Here are 3 mos graphs of the vxx(top) and vxz note how painful the futures roll has been for longer term holders of the vxx while recently the market has been more favorable to vxx over vxz holders.

So what would be the optinal strategy for those that want to hold a black swan hedge in their portfolio ? A longer term position in the vxz an addition of vxx position or a partial swap from vxz to vxx in anticipation of higher volatility in the market and a reversal of the position during a time of market stability. Of course the likelihood of getting that timing right is as great as the likelihood of timing any other market. But a mix of a larger position in vxz combined with a smaller proportion of vxx probably the best approach with the caveat to avoid the vxx completely when the futures mkt is in deep contango.

The VIX Term Structure and What it Says About Future Volatilty...and That Black Swan Hedge

Judging by the CBOE website there is considerable interest in the term structure of vix futures measured as the difference between near term and further out futures on the vix and also the realtionship of futures to the cash vix. This can be a premium (contango) or discount backwardization, In fact there seems to be dispute even as to how to interpret that curve as the market predictor of future volatility.

A presentation on this subject on the cboe website they present a contrasting view of option expert and author Lawrence McMillan who sees an uupward sloping curve as a portent of high future volatility and that of "traders" who hold the opposite view. Based on my observation of market data, my experience in the currency options market and my inclination to follow the money rather than the analysis on paper I go with the view of the traders.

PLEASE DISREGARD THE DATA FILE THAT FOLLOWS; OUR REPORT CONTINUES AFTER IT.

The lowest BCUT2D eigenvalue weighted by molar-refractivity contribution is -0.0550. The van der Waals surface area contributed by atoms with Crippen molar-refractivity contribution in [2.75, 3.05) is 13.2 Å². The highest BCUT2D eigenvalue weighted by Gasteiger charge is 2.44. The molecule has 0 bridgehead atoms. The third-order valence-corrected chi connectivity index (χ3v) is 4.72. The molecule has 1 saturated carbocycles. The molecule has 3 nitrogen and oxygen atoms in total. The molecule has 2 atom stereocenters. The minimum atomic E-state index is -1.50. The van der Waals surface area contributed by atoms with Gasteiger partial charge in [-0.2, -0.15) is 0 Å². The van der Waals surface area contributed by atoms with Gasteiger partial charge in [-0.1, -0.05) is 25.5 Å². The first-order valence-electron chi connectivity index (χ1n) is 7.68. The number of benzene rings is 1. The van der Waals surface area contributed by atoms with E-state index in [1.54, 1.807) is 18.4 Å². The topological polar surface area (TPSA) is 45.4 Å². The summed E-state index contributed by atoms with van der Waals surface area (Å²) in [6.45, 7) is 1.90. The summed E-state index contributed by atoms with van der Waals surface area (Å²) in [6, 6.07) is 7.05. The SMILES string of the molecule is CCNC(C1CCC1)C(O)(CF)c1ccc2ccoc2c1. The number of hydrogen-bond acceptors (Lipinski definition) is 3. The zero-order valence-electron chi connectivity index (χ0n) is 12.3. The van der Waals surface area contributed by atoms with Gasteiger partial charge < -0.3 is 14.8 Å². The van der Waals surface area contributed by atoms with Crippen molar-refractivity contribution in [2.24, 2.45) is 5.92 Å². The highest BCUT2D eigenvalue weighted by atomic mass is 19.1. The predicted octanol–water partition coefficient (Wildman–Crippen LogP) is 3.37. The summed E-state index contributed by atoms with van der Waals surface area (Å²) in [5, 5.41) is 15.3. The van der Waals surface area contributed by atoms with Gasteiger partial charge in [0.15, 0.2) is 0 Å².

My reasoning is as follows. First off it is important to know that the vix itself is not a commodity that can be traded it is really what I would call a "plug number" or the calculated implied volatilty of the near dated S+P options. Without getting into a detailed explanation of the calculation (you can find that here) suffice it to say that if one knows the price of the option, the strike price of the option, the days to maturity and short term interest rates one can calculate the "implied volatility of options". Since professional market makers in options can (with limitations change the directional exposure of any option through reversals and conversions they are trading implied volatility).

The enemy of an option holdesr is a dead market. If the market is devoid of volatility, the option holder's positions will not  increase in value and the time decay of the options will be a slow bleed. Conversely the trader holding a short option position makes a bit of profit each day through time decay  in a dead market. Add to this the lack of  demand from directional option players in a dead market.  Since the time decay of short dated options is higher than that of long dated options the selling is more pronounced in the short dated options this is reflected in the vix and in the short dated futures hence contango  (short dated futures at a discount to longer dated).